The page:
PRRB Releases New Reinstatement Rules

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Effective July 1, 2015, the Provider Reimbursement Review Board (PRRB or Board) has promulgated new rules regarding the reinstatement and withdrawal of appeals before the Board.  The most significant change is a new rule allowing providers to seek reinstatement of issues withdrawn pursuant to an agreement with the Medicare Administrative Contractor (MAC) to reopen the cost report to address an issue, but where the MAC fails to do so.  Under the new rules, a provider may file a motion for reinstatement of the appeal, providing written evidence of the MAC’s agreement to reopen on the condition that the provider withdraw the appeal. 

This rule is welcome news to providers.  MACs frequently deny providers’ requests to reopen cost reports on the basis that the issue for which reopening is requested is also the subject of an appeal before the Board, but state they will consider reopening if the appeal is withdrawn.  MACs have adopted this policy despite the fact that CMS has been clear in Federal Register preamble statements that MACs are not precluded from considering a reopening on an issue merely because the issue is also the subject of an appeal.  The MACs’ policy presents providers with a dilemma: dismiss the appeal and forgo appeal rights, or continue with an appeal that may take many years to resolve.  The dilemma is made worse by the fact that providers do not have a right to challenge a MAC’s decision to deny a request to reopen a cost report and, therefore, they have no remedy if the MAC reneges on any agreement to reopen. 

The Board’s new rule is intended to give providers some relief in such cases.  There is one wrinkle with the new Board rule, however—providers must present a “copy of the correspondence from the Intermediary where the Intermediary agreed to reopen the final determination for that issue(s).”  PRRB Rule 46.2(B).  Whether MACs will put their agreement to reopen in writing remains to be seen.  Finally, the motion for reinstatement must also be filed within three years of the date the PRRB received the withdrawal from the provider.  PRRB Rule 46.1; see also 42 C.F.R. § 405.1885.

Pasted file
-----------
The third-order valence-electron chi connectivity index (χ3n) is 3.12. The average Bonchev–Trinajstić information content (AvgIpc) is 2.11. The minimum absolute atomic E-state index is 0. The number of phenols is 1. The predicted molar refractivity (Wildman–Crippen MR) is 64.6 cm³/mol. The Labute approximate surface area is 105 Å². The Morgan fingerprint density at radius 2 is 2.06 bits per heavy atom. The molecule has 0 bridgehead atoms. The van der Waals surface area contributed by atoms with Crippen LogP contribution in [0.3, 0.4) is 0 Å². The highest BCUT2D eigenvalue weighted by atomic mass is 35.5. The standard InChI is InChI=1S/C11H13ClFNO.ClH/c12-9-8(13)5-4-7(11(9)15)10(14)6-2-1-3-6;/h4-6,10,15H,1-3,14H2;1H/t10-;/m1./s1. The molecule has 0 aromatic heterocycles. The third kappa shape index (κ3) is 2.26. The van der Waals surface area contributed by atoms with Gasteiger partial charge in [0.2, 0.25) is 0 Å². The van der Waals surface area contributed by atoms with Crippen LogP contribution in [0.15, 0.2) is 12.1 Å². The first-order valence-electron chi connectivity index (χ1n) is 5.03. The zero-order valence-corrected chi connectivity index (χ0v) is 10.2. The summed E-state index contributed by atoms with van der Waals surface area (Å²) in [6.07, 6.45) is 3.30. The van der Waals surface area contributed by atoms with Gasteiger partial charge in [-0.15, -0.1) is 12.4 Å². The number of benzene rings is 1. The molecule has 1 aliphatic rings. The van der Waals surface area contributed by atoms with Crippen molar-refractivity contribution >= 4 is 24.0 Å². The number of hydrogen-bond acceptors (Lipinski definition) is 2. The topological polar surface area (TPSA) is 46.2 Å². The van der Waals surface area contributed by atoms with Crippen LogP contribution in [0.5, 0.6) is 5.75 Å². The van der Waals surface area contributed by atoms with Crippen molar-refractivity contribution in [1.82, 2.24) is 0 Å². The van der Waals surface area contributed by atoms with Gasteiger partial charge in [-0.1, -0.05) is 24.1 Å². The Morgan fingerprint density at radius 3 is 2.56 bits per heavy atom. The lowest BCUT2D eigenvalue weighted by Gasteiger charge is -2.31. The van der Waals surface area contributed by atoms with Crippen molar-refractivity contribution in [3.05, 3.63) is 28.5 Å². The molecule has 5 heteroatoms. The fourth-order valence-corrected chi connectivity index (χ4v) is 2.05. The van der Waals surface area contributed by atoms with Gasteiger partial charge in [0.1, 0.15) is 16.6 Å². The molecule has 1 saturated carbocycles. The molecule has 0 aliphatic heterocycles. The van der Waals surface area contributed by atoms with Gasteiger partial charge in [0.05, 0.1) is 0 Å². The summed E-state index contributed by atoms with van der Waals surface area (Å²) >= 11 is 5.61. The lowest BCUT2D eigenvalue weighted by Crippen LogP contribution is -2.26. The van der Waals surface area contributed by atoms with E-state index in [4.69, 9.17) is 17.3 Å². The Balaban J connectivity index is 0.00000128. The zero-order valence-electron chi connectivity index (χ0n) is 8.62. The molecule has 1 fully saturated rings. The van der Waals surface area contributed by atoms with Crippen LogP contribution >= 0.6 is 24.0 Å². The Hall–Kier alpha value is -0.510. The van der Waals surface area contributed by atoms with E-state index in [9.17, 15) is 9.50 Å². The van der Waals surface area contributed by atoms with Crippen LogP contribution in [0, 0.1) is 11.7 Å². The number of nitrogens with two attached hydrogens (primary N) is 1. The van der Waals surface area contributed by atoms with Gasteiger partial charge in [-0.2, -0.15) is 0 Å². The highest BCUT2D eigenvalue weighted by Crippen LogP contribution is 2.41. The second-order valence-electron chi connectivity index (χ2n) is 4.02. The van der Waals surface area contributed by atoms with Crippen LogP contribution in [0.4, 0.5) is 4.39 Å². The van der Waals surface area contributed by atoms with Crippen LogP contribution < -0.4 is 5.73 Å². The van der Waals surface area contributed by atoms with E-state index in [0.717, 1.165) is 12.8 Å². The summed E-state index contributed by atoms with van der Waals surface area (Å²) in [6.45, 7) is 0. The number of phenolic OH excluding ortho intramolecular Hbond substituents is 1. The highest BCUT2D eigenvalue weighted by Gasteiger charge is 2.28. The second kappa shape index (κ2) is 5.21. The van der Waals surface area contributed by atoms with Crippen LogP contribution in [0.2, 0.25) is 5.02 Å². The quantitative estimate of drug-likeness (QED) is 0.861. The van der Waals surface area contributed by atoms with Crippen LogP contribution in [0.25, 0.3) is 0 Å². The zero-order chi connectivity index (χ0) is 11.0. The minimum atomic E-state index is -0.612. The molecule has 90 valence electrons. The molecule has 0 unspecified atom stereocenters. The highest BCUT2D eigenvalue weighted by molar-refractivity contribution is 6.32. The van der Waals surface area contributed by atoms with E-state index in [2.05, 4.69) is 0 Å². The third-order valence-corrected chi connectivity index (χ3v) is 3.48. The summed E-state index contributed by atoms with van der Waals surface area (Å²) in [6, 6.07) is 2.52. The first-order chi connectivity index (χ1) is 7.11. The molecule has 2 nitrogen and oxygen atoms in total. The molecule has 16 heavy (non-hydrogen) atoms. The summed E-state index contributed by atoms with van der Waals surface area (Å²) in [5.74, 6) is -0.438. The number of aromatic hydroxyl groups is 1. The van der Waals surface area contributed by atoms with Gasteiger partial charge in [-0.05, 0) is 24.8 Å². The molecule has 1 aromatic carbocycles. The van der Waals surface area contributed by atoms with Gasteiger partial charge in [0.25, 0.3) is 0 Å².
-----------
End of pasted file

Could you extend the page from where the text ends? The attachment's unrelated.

The Board also included other significant changes with its July 1, 2015 update.  While the time limit to seek reinstatement of any dismissed or withdrawn appeal remains the same (three years from the PRRB’s dismissal or the provider’s withdrawal of the issue), new rules require that a motion for reinstatement be filed.  The prior rule only required that the request be in writing. Under the new rules, any request for reinstatement must comply with the PRRB rule governing motions (PRRB Rule 44), which requires providers to specifically set forth the legal and factual basis for the reinstatement and to include supporting documentation.  The new PRRB rules also bar reinstatement of appeals if the provider was at fault.  For cases that were remanded pursuant to a CMS ruling, the PRRB now requires the provider to address whether the CMS ruling permits reinstatement of each case or issue.  See PRRB Rule 46.1.

The PRRB has also set forth explicit withdrawal filing requirements.  All withdrawals must now describe the issue being withdrawn, indicate if the withdrawal is the result of an administrative resolution or agreement to reopen, and confirm if there are any remaining open issues and the status of those issues.  Similar to a motion for reinstatement, when a provider withdraws an issue or case pursuant to an administrative resolution or agreement to reopen, providers must include a copy of the administrative resolution or correspondence where the MAC agreed to reopen the issue under appeal.  Providers should note that a decision acknowledging the withdrawal will not be issued by the PRRB if the withdrawal does not result in closure of the appeal.  See PRRB Rule 48.

Reporters, Mark Polston, Washington, D.C., + 1 202 626 5540, mpolston@kslaw.com, and Catherine Greene, Summer Associate, Washington, D.C., +1 202 626 9556, cgreene@kslaw.com.

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